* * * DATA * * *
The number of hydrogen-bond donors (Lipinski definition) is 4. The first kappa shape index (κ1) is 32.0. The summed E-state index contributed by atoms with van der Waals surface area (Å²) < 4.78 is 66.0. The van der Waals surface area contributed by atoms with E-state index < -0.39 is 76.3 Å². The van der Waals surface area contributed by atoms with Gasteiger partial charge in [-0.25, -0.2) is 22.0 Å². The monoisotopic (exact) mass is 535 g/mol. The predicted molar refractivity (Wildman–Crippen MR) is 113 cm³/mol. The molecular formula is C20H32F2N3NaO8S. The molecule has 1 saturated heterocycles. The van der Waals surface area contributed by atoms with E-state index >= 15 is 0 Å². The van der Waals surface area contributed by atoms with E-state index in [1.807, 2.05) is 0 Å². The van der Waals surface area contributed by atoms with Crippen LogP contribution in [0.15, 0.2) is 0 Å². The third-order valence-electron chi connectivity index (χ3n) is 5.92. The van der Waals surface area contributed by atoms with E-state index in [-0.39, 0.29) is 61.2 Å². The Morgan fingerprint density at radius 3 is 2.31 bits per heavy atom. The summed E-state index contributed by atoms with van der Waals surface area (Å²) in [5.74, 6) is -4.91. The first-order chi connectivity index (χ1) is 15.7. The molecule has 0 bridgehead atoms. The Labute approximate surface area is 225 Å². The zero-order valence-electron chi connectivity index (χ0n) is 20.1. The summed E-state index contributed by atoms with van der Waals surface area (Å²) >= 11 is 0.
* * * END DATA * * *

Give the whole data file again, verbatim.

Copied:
The number of hydrogen-bond donors (Lipinski definition) is 4. The first kappa shape index (κ1) is 32.0. The summed E-state index contributed by atoms with van der Waals surface area (Å²) < 4.78 is 66.0. The van der Waals surface area contributed by atoms with E-state index < -0.39 is 76.3 Å². The van der Waals surface area contributed by atoms with Gasteiger partial charge in [-0.25, -0.2) is 22.0 Å². The monoisotopic (exact) mass is 535 g/mol. The predicted molar refractivity (Wildman–Crippen MR) is 113 cm³/mol. The molecular formula is C20H32F2N3NaO8S. The molecule has 1 saturated heterocycles. The van der Waals surface area contributed by atoms with E-state index >= 15 is 0 Å². The van der Waals surface area contributed by atoms with E-state index in [1.807, 2.05) is 0 Å². The van der Waals surface area contributed by atoms with Crippen LogP contribution in [0.15, 0.2) is 0 Å². The third-order valence-electron chi connectivity index (χ3n) is 5.92. The van der Waals surface area contributed by atoms with E-state index in [-0.39, 0.29) is 61.2 Å². The Morgan fingerprint density at radius 3 is 2.31 bits per heavy atom. The summed E-state index contributed by atoms with van der Waals surface area (Å²) in [5.74, 6) is -4.91. The first-order chi connectivity index (χ1) is 15.7. The molecule has 0 bridgehead atoms. The Labute approximate surface area is 225 Å². The zero-order valence-electron chi connectivity index (χ0n) is 20.1. The summed E-state index contributed by atoms with van der Waals surface area (Å²) >= 11 is 0.